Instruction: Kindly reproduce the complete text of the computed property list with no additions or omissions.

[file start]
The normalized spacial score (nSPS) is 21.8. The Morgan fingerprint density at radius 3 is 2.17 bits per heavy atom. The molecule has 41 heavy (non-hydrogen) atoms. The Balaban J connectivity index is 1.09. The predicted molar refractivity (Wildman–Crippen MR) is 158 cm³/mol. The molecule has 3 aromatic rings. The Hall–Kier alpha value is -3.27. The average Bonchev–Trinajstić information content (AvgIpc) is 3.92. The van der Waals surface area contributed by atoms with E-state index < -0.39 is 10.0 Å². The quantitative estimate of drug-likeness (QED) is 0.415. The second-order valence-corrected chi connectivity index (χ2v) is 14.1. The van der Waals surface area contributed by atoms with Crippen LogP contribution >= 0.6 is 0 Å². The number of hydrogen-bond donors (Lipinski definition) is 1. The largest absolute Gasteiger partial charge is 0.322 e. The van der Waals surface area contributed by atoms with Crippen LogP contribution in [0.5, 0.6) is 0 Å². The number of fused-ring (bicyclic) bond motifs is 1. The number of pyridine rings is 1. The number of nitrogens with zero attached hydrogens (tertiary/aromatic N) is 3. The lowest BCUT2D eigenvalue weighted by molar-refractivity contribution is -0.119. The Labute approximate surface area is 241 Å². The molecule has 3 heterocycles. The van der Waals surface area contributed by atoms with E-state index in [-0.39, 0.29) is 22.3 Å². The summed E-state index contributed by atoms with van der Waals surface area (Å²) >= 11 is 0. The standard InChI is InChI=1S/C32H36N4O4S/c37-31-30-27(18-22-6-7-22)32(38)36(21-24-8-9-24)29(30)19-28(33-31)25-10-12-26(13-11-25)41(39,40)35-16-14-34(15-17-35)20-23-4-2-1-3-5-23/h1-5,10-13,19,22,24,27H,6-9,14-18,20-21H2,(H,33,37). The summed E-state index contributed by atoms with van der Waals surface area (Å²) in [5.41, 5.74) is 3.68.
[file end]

The normalized spacial score (nSPS) is 21.8. The Morgan fingerprint density at radius 3 is 2.17 bits per heavy atom. The molecule has 41 heavy (non-hydrogen) atoms. The Balaban J connectivity index is 1.09. The predicted molar refractivity (Wildman–Crippen MR) is 158 cm³/mol. The molecule has 3 aromatic rings. The Hall–Kier alpha value is -3.27. The average Bonchev–Trinajstić information content (AvgIpc) is 3.92. The van der Waals surface area contributed by atoms with E-state index < -0.39 is 10.0 Å². The quantitative estimate of drug-likeness (QED) is 0.415. The second-order valence-corrected chi connectivity index (χ2v) is 14.1. The van der Waals surface area contributed by atoms with Crippen LogP contribution >= 0.6 is 0 Å². The number of hydrogen-bond donors (Lipinski definition) is 1. The largest absolute Gasteiger partial charge is 0.322 e. The van der Waals surface area contributed by atoms with Crippen LogP contribution in [0.5, 0.6) is 0 Å². The number of fused-ring (bicyclic) bond motifs is 1. The number of pyridine rings is 1. The number of nitrogens with zero attached hydrogens (tertiary/aromatic N) is 3. The lowest BCUT2D eigenvalue weighted by molar-refractivity contribution is -0.119. The Labute approximate surface area is 241 Å². The molecule has 3 heterocycles. The van der Waals surface area contributed by atoms with E-state index in [-0.39, 0.29) is 22.3 Å². The summed E-state index contributed by atoms with van der Waals surface area (Å²) >= 11 is 0. The standard InChI is InChI=1S/C32H36N4O4S/c37-31-30-27(18-22-6-7-22)32(38)36(21-24-8-9-24)29(30)19-28(33-31)25-10-12-26(13-11-25)41(39,40)35-16-14-34(15-17-35)20-23-4-2-1-3-5-23/h1-5,10-13,19,22,24,27H,6-9,14-18,20-21H2,(H,33,37). The summed E-state index contributed by atoms with van der Waals surface area (Å²) in [5.41, 5.74) is 3.68.